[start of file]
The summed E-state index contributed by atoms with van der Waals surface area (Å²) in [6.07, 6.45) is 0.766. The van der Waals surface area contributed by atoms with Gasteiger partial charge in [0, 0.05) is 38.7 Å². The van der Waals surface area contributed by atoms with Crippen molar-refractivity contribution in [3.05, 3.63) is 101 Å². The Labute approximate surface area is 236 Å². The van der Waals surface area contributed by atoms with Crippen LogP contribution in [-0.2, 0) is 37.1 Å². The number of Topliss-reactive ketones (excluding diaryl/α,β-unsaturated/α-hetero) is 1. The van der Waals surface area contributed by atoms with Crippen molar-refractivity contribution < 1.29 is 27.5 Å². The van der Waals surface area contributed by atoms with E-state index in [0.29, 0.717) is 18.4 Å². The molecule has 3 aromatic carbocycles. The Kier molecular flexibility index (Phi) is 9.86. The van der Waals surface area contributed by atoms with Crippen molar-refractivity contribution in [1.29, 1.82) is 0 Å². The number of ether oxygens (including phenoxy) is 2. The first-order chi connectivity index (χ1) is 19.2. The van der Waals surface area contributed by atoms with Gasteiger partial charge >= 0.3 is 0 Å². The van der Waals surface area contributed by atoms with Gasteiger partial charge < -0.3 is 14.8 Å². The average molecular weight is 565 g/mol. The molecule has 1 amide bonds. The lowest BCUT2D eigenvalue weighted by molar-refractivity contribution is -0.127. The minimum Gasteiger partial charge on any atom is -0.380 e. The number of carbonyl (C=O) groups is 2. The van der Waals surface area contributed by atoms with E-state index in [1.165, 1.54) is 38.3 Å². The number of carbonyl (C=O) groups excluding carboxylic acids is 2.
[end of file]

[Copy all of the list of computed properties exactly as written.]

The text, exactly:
The summed E-state index contributed by atoms with van der Waals surface area (Å²) in [6.07, 6.45) is 0.766. The van der Waals surface area contributed by atoms with Gasteiger partial charge in [0, 0.05) is 38.7 Å². The van der Waals surface area contributed by atoms with Crippen molar-refractivity contribution in [3.05, 3.63) is 101 Å². The Labute approximate surface area is 236 Å². The van der Waals surface area contributed by atoms with Crippen LogP contribution in [-0.2, 0) is 37.1 Å². The number of Topliss-reactive ketones (excluding diaryl/α,β-unsaturated/α-hetero) is 1. The van der Waals surface area contributed by atoms with Crippen molar-refractivity contribution < 1.29 is 27.5 Å². The van der Waals surface area contributed by atoms with E-state index in [0.29, 0.717) is 18.4 Å². The molecule has 3 aromatic carbocycles. The Kier molecular flexibility index (Phi) is 9.86. The van der Waals surface area contributed by atoms with Crippen molar-refractivity contribution in [1.29, 1.82) is 0 Å². The number of ether oxygens (including phenoxy) is 2. The first-order chi connectivity index (χ1) is 19.2. The van der Waals surface area contributed by atoms with Gasteiger partial charge >= 0.3 is 0 Å². The van der Waals surface area contributed by atoms with Gasteiger partial charge < -0.3 is 14.8 Å². The average molecular weight is 565 g/mol. The molecule has 1 amide bonds. The lowest BCUT2D eigenvalue weighted by molar-refractivity contribution is -0.127. The minimum Gasteiger partial charge on any atom is -0.380 e. The number of carbonyl (C=O) groups is 2. The van der Waals surface area contributed by atoms with E-state index in [1.165, 1.54) is 38.3 Å². The number of carbonyl (C=O) groups excluding carboxylic acids is 2.